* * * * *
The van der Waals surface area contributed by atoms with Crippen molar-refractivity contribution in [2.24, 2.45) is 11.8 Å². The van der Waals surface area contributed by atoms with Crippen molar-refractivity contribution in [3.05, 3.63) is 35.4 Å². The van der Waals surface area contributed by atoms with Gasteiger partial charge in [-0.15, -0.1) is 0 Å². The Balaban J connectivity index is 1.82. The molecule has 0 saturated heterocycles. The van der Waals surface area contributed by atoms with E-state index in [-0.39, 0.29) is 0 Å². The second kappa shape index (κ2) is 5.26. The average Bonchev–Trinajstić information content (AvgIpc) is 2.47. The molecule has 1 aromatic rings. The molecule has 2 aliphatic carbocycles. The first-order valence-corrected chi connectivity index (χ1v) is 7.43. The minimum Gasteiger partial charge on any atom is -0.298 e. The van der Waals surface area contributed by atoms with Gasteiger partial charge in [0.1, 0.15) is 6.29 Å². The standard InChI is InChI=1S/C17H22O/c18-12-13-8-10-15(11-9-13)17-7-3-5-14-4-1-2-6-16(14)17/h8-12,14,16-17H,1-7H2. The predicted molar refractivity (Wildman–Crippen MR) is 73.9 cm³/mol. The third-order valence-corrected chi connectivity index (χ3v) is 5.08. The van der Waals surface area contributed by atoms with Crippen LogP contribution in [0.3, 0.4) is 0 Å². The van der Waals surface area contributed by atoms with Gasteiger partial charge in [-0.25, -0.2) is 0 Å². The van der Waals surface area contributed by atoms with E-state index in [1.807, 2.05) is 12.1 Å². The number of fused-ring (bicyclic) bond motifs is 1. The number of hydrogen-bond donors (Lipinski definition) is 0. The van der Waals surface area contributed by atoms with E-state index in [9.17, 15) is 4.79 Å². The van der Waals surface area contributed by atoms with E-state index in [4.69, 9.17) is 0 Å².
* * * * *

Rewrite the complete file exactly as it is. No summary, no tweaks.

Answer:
The van der Waals surface area contributed by atoms with Crippen molar-refractivity contribution in [2.24, 2.45) is 11.8 Å². The van der Waals surface area contributed by atoms with Crippen molar-refractivity contribution in [3.05, 3.63) is 35.4 Å². The van der Waals surface area contributed by atoms with Gasteiger partial charge in [-0.15, -0.1) is 0 Å². The Balaban J connectivity index is 1.82. The molecule has 0 saturated heterocycles. The van der Waals surface area contributed by atoms with E-state index in [-0.39, 0.29) is 0 Å². The second kappa shape index (κ2) is 5.26. The average Bonchev–Trinajstić information content (AvgIpc) is 2.47. The molecule has 1 aromatic rings. The molecule has 2 aliphatic carbocycles. The first-order valence-corrected chi connectivity index (χ1v) is 7.43. The minimum Gasteiger partial charge on any atom is -0.298 e. The van der Waals surface area contributed by atoms with Gasteiger partial charge in [0.1, 0.15) is 6.29 Å². The standard InChI is InChI=1S/C17H22O/c18-12-13-8-10-15(11-9-13)17-7-3-5-14-4-1-2-6-16(14)17/h8-12,14,16-17H,1-7H2. The predicted molar refractivity (Wildman–Crippen MR) is 73.9 cm³/mol. The third-order valence-corrected chi connectivity index (χ3v) is 5.08. The van der Waals surface area contributed by atoms with Crippen LogP contribution in [0.3, 0.4) is 0 Å². The van der Waals surface area contributed by atoms with Gasteiger partial charge in [-0.25, -0.2) is 0 Å². The van der Waals surface area contributed by atoms with E-state index in [1.807, 2.05) is 12.1 Å². The number of fused-ring (bicyclic) bond motifs is 1. The number of hydrogen-bond donors (Lipinski definition) is 0. The van der Waals surface area contributed by atoms with E-state index in [9.17, 15) is 4.79 Å². The van der Waals surface area contributed by atoms with E-state index in [4.69, 9.17) is 0 Å².